Shorter Workweeks Make Employees More Productive, Not Less, According To A New Study

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Between working Monday through Friday and getting the Sunday scaries —aka, spending all day Sunday dreading Monday — it might feel like you only get one day of down time a week. Another day off sure would be nice. As it turns out, shorter workweeks actually makes employees more productive, according to a new study reported by The New York Times.

The study, conducted by New Zealand company Perpetual Guardian, found that reducing the work week to four days gave employees a 24 percent increase in that coveted work-life balance, and employees returned to work more energized and ready to tackle tasks. What's more, while they were only working four days a week, employees were paid for five. And, despite losing eight hours of their work week, employees were actually more productive.

"Supervisors said staff were more creative, their attendance was better, they were on time, and they didn’t leave early or take long breaks," Jarrod Haar, a human resources professor at Auckland University of Technology who worked on the study, said in the Times. "Their actual job performance didn’t change when doing it over four days instead of five." This makes a lot of sense because it's no secret that well-rested employees have more energy to commit to their roles, which is exactly what happened at Perpetual Guardian.

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"Our leadership team reported that there was broadly no change in company outputs pre, and during, the trial," company founder Andrew Barnes said in a report from Auckland University of Technology. "They perceived no reduction in job performance, and the survey data showed a marginal increase across most teams." Despite evidence that shorter work weeks and telecommuting a few days a week makes for happier and more productive employees, some companies are still reluctant to embrace this new normal.

"[Managers] are afraid that if you work from home, their job managing the team might become less important. They don't understand that leadership is more important when people are working remotely — not less important," Liz Ryan, CEO/founder of Human Workplace and author of Reinvention Roadmap, said in her column on Forbes's website. "Companies mired in fear can't grow. They can't thrive, because their employees' energy is focused on keeping managers happy rather than in coming up with big, audacious ideas to delight customers."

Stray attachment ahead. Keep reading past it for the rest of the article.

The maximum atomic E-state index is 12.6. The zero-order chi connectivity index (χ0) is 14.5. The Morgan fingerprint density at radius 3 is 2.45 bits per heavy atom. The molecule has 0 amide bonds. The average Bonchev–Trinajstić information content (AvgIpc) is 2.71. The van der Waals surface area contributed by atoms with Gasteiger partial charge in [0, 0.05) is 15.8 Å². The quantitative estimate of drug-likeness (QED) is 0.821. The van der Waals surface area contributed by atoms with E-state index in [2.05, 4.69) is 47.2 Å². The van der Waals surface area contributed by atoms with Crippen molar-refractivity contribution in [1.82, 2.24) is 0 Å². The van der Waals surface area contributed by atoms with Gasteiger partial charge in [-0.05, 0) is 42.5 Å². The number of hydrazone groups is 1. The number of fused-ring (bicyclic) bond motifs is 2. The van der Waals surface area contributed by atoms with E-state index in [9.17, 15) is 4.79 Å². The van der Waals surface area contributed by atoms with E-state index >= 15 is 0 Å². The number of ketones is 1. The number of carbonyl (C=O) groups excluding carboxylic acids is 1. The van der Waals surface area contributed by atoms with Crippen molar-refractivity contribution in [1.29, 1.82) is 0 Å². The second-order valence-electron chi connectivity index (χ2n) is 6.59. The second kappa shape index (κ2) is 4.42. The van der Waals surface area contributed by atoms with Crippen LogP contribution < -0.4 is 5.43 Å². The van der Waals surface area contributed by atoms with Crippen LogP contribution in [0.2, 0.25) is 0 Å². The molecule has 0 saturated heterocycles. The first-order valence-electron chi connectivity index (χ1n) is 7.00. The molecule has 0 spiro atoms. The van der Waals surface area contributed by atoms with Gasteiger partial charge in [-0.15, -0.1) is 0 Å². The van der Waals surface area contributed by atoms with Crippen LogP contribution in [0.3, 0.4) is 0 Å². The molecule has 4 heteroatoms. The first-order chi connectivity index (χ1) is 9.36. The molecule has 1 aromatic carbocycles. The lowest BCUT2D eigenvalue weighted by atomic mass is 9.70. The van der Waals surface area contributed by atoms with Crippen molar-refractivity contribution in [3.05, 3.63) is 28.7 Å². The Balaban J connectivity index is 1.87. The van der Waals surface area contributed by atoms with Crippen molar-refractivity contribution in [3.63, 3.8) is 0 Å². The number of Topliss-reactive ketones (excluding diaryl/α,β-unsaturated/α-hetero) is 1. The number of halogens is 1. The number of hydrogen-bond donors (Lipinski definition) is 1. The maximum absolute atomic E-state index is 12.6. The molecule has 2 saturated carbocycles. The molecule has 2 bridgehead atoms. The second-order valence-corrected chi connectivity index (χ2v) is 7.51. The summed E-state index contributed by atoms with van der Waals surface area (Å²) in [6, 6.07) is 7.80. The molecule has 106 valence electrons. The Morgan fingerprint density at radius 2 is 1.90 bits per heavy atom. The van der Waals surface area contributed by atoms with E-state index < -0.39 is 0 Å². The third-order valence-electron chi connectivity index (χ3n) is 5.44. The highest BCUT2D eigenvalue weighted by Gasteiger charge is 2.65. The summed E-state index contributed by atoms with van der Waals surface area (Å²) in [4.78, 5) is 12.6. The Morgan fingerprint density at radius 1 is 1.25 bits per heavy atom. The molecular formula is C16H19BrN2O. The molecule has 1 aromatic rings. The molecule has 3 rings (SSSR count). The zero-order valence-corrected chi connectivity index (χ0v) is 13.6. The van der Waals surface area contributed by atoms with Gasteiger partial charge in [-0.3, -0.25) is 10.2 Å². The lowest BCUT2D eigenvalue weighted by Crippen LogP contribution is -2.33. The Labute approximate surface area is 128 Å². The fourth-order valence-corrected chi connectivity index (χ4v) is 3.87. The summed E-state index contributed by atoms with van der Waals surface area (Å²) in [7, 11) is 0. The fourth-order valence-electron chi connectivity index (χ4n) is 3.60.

Let's be honest here. If you work five days a week in an office, you likely spend a lot of time doing non-work-related things like scrolling through social media, shopping online, and gabbing with co-workers. You probably also waste a lot of time in meetings that could have been emails.

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During the Perpetual Guardian four-day workweek trial, employees reportedly spent less time performing these non-essential tasks, found ways to reduce meeting times, and actually spent more time working collaboratively, according to the study. One employee summed up the trial for their team. "Our experience was positive. Staff felt like giving more of themselves to their job." Another person said, "[The] trial has been amazing, everyone is working harder, and morale is definitely higher."

Only being staffed four days a week might be more difficult for companies that rely on round-the-clock coverage (ahem, like media). Though one way around this is staggering days off so someone is always working but everyone still gets three days out of the office. While it could be challenging to convince companies to adopt a four-day work week — because, fear of the unknown — the results of this study make a good case for letting employees work smarter, not harder. This could go a long way toward reducing the Sunday scaries and overall work-related stress and anxiety. Yes, please!